Climate Change & Sustainability Facts

What is climate change?
A shift in global or regional climate patterns over a long period of time, typically over several decades. As the average global temperature increases, we call this effect global warming, which is one way to measure climate change.
What is the difference between climate and weather?
Climate is simply the long-term averages of weather, typically over several decades. Weather is the current atmospheric conditions in a specific place and time.
What is the climate crisis, or climate breakdown?
The scope, speed, and severity of the changing climate has prompted some to refer to the situation as a climate crisis, or climate breakdown, due to the significant effects global warming has on the planet, and humanity.
What are the causes of climate change?
Scientists have documented rising atmospheric levels of carbon dioxide and other greenhouse gases, largely produced by burning fossil fuels, that prevent heat from escaping the Earth’s surface. This is known as the greenhouse effect because the heat, trapped by the gases, warms the planet. The rising greenhouse gas concentrations are causing global warming, which in turn is causing climate change.
What do scientists think about climate change?
Science has made an unequivocal case that global warming and climate change are a reality and a serious problem. In fact, 97% of scientists agree that this change in our climate over the past century is extremely likely due to human activities.
What are the impacts of climate change?
Current observable changes to the climate include record high global temperatures; ice melt; drastically altered local precipitation levels; increasingly frequent and powerful weather events; sea-level rise and consequent coastal flooding; worsening ocean acidification and air pollution; droughts and wildfires; and disrupted natural ecosystems.
Is climate change affecting people now?
Up until more recently climate change has been generally communicated as a slowly occurring phenomenon that develops over several decades and an issue that will only affect our grandchildren. We know this not to be true. It is affecting people today.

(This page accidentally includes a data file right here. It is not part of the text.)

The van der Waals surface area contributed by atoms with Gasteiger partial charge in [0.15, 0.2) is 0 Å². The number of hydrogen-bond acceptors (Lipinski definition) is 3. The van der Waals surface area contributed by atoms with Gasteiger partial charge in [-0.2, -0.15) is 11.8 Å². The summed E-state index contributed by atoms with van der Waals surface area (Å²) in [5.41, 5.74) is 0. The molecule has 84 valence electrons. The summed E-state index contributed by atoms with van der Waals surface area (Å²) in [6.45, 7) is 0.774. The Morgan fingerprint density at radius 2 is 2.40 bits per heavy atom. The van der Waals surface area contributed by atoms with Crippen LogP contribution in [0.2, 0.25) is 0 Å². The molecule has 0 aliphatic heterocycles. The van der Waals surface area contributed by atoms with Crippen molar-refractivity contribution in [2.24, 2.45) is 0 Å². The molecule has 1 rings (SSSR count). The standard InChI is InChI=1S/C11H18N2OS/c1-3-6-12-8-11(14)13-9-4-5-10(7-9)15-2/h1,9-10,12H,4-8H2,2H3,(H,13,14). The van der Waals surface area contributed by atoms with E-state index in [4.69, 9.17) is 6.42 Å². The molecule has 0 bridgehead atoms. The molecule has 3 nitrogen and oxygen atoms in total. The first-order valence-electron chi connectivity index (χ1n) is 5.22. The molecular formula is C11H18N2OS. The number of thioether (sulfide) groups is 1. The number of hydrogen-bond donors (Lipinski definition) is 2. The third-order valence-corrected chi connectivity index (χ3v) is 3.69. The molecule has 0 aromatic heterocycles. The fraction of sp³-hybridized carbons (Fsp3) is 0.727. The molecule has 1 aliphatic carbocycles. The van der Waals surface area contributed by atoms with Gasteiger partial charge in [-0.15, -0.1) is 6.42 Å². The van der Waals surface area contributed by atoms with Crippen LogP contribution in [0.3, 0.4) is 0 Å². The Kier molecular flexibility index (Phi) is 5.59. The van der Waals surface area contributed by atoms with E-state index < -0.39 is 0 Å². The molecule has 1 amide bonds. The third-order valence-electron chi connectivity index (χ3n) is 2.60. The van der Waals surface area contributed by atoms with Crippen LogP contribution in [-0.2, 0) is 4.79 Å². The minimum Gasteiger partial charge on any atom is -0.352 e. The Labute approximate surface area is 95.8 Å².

Who will climate change affect?
The climate breakdown will not just affect people living on our coastlines, everyone will be impacted and those most seriously affected are and will continue to be disadvantaged communities and groups who face socioeconomic inequalities.
How else will the climate breakdown affect us?
The financial impact of the climate breakdown numbers in the trillions of dollars, posing a risk to international economic systems.
What is our best case scenario?
We are already observing the consequences of this serious climate breakdown with human-induced warming of approximately 1°C (likely between 0.8°C and 1.2°C) above pre-industrial levels. But the World Meteorological Organization reported that there is a 50:50 chance we will see that number reach 1.5°C by 2027.
What is a climate emergency?
The declaration of a “climate emergency” signals a government’s acknowledgement of the seriousness of climate change. In most instances, however, it is a non-binding declaration.
What can people do about climate change now?
Stay informed on the latest advances in impactful solutions and share those stories with friend, family, or collegues. You can also come up with an individual or family climate change plan to make sustainable decisions as a consumer and transition to renewable energy wherever possible.Most importantly, you can use your voting and capital power to support the leaders and companies charting the best path towards a liveable future.
What are some climate change solutions?

There are many that already exist today. Solutions to the climate breakdown include: transitioning to renewable energy; innovative transportation ideas; protecting nature; sustainable food production; empowering and respecting the rights and well-being of women and Indigenous communities; novel ways to build; smarter ways to manufacture; and sustainability.


Global Warming of 1.5°C. Intergovernmental Panel on Climate Change. Accessed 16 Jun. 2020.

Hawken, Paul. Drawdown: The Most Comprehensive Plan Ever Proposed to Reverse Global Warming. New York, New York: Penguin Books, 2017.